WorldFirst, a Fintech payment platform, is out with a report on UK SMEs. Their ninth quarterly Global Trade Barometer is putting a positive spin on the UK economy as smaller firms position themselves for the post Brexit reality.
WorldFirst says more payments are beginning to flow outside of the European Union. According to their research of more than 1,000 small and medium sized businesses, one in four SMEs is looking to export to a new country in the next quarter. Up slightly on Q1 2017, the figures are said to demonstrate how UK businesses have started to come to terms with the ongoing Brexit uncertainty and develop new trading partners beyond the EU.
Additionally, almost half of UK SMEs (46%) are looking for further support to encourage them to trade internationally, with one in six calling for more government assistance – a call that appears to have been heard as the government has been rolling out new programs to encourage trade. The survey also found that 30% of small businesses are now positive about their prospects for international growth, a recovery of 5% from Q4 2017 when confidence was at an all-time low.
WorldFirst says that for UK SMEs currently trading internationally, business is booming. The average small business made overseas transfers of £48,000 in Q1 2018 as a result of international trade – up 5% on Q4 2017, and notably the second highest figure recorded by the Global Trade Barometer in over two years. Both importing and exporting to and from countries outside of the EU, in particular China and the United States, has remained steady throughout the first quarter. Of the ten markets that saw the largest growth in payments from UK SMEs in Q1 2018, seven are outside the EU including Turkey, Norway, Morocco, Singapore, Russia, Indonesia and the UAE.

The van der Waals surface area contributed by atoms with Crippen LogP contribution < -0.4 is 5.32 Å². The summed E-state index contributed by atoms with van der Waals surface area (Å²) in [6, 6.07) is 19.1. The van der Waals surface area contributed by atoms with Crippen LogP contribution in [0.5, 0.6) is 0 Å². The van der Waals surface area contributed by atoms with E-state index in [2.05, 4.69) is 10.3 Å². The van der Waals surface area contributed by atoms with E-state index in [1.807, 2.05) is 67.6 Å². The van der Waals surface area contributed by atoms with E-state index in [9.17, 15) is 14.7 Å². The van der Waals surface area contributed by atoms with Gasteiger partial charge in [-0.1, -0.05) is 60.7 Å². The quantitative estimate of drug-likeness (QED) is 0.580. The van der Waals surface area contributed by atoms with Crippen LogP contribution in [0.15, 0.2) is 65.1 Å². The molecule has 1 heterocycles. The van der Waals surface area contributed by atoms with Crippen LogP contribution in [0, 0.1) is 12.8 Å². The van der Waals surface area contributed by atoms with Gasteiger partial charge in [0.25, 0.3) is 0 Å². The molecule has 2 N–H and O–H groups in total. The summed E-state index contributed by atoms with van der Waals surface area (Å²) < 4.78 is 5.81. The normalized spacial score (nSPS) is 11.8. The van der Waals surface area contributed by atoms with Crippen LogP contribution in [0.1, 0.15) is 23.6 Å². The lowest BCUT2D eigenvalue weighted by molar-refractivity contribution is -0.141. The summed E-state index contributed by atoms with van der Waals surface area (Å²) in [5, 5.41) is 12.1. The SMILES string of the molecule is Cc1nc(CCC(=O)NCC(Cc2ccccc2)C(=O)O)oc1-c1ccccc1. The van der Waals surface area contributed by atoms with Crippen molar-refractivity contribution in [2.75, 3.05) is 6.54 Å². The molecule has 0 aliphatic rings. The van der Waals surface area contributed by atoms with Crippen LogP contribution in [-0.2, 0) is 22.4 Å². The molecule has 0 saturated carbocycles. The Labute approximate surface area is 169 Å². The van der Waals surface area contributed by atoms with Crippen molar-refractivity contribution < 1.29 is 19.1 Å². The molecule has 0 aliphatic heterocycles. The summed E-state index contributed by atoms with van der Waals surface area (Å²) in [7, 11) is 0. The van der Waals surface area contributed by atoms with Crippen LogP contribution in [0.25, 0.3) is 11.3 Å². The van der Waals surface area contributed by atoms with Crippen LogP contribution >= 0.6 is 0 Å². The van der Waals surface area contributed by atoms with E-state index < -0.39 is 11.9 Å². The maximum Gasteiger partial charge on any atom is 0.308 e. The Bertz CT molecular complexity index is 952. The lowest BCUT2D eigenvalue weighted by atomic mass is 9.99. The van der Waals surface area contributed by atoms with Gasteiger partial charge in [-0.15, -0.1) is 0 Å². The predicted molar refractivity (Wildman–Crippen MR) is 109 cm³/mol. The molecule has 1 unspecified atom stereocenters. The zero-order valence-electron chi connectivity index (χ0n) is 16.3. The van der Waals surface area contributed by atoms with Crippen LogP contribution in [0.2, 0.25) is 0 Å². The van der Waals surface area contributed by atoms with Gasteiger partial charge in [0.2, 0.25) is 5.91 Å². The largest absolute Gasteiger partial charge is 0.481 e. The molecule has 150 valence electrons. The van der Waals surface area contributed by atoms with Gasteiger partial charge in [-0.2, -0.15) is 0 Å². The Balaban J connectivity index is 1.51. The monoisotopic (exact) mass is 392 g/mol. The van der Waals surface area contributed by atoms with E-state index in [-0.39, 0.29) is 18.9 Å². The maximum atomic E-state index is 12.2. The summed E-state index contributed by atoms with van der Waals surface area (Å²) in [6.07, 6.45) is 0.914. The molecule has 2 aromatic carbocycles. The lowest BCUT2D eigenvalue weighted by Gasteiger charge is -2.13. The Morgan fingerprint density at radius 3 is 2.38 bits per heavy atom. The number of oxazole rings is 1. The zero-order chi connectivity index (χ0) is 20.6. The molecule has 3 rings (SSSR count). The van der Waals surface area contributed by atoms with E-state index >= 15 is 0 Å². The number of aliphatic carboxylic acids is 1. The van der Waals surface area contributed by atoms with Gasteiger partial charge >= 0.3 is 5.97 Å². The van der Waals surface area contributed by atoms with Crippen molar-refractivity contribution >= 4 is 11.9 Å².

It is interesting to note that 9% of respondents indicate they are looking at moving away from a traditional bank and selecting a digital only challenger option.
While calling for more government support, UK SMEs are described as exploring alternative ways to do business to achieve their trade aspirations. UK SMEs were also said to be diversifying their business in emerging markets with countries in Eastern Europe, Africa and the Middle East.
“It is promising to see so many UK SMEs starting to look past their Brexit blues and develop coping strategies to push their exporting aspirations forward. The UK government has not been shy in promoting the benefits of building a nation of exporters over the last year, but this survey shows that more needs to be done to support our smaller businesses,” stated Jeremy Cook, Chief Economist at WorldFirst. “These SMEs will be our global exporting pioneers post-Brexit and it is vital that the Government and wider industry does all they can to support them. This could mean anything from facilitating connections between UK small businesses and foreign counterparts, to offering advice and training on how to do business and communicate with international trading partners.”
“… these businesses are clearly keen for new ways to inspire growth through global expansion and are taking opportunities as they come. 2017 may have been a year of stagnation for many small businesses but if the trends from Q1 continue, 2018 is setting itself up to be a year of ambition for British businesses.”